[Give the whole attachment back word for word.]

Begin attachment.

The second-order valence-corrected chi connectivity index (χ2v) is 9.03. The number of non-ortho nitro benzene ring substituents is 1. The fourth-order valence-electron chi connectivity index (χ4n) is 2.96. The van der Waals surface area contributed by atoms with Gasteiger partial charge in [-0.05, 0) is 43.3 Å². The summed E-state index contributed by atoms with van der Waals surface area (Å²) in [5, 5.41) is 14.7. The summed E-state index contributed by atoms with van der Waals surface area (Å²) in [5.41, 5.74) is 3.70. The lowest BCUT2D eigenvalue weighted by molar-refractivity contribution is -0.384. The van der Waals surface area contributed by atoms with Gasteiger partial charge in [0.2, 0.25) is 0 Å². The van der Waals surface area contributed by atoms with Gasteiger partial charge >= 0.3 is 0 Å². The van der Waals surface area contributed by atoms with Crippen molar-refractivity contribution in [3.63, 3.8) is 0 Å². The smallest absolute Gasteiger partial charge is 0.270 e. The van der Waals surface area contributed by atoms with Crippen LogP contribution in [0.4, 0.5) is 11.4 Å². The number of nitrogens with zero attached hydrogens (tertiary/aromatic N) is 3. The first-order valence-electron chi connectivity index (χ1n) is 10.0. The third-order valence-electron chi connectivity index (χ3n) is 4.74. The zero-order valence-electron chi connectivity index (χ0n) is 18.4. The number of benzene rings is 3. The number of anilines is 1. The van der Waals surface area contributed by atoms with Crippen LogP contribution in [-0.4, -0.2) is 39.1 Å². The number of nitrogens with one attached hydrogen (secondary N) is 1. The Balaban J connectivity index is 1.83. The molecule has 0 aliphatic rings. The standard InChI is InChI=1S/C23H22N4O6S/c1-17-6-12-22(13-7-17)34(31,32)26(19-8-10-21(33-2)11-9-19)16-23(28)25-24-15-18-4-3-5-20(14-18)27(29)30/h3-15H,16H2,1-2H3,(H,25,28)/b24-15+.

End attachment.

The second-order valence-corrected chi connectivity index (χ2v) is 9.03. The number of non-ortho nitro benzene ring substituents is 1. The fourth-order valence-electron chi connectivity index (χ4n) is 2.96. The van der Waals surface area contributed by atoms with Gasteiger partial charge in [-0.05, 0) is 43.3 Å². The summed E-state index contributed by atoms with van der Waals surface area (Å²) in [5, 5.41) is 14.7. The summed E-state index contributed by atoms with van der Waals surface area (Å²) in [5.41, 5.74) is 3.70. The lowest BCUT2D eigenvalue weighted by molar-refractivity contribution is -0.384. The van der Waals surface area contributed by atoms with Gasteiger partial charge in [0.2, 0.25) is 0 Å². The van der Waals surface area contributed by atoms with Gasteiger partial charge >= 0.3 is 0 Å². The van der Waals surface area contributed by atoms with Crippen molar-refractivity contribution in [3.63, 3.8) is 0 Å². The smallest absolute Gasteiger partial charge is 0.270 e. The van der Waals surface area contributed by atoms with Crippen LogP contribution in [0.4, 0.5) is 11.4 Å². The number of nitrogens with zero attached hydrogens (tertiary/aromatic N) is 3. The first-order valence-electron chi connectivity index (χ1n) is 10.0. The third-order valence-electron chi connectivity index (χ3n) is 4.74. The zero-order valence-electron chi connectivity index (χ0n) is 18.4. The number of benzene rings is 3. The number of anilines is 1. The van der Waals surface area contributed by atoms with Crippen LogP contribution in [-0.4, -0.2) is 39.1 Å². The number of nitrogens with one attached hydrogen (secondary N) is 1. The Balaban J connectivity index is 1.83. The molecule has 0 aliphatic rings. The standard InChI is InChI=1S/C23H22N4O6S/c1-17-6-12-22(13-7-17)34(31,32)26(19-8-10-21(33-2)11-9-19)16-23(28)25-24-15-18-4-3-5-20(14-18)27(29)30/h3-15H,16H2,1-2H3,(H,25,28)/b24-15+.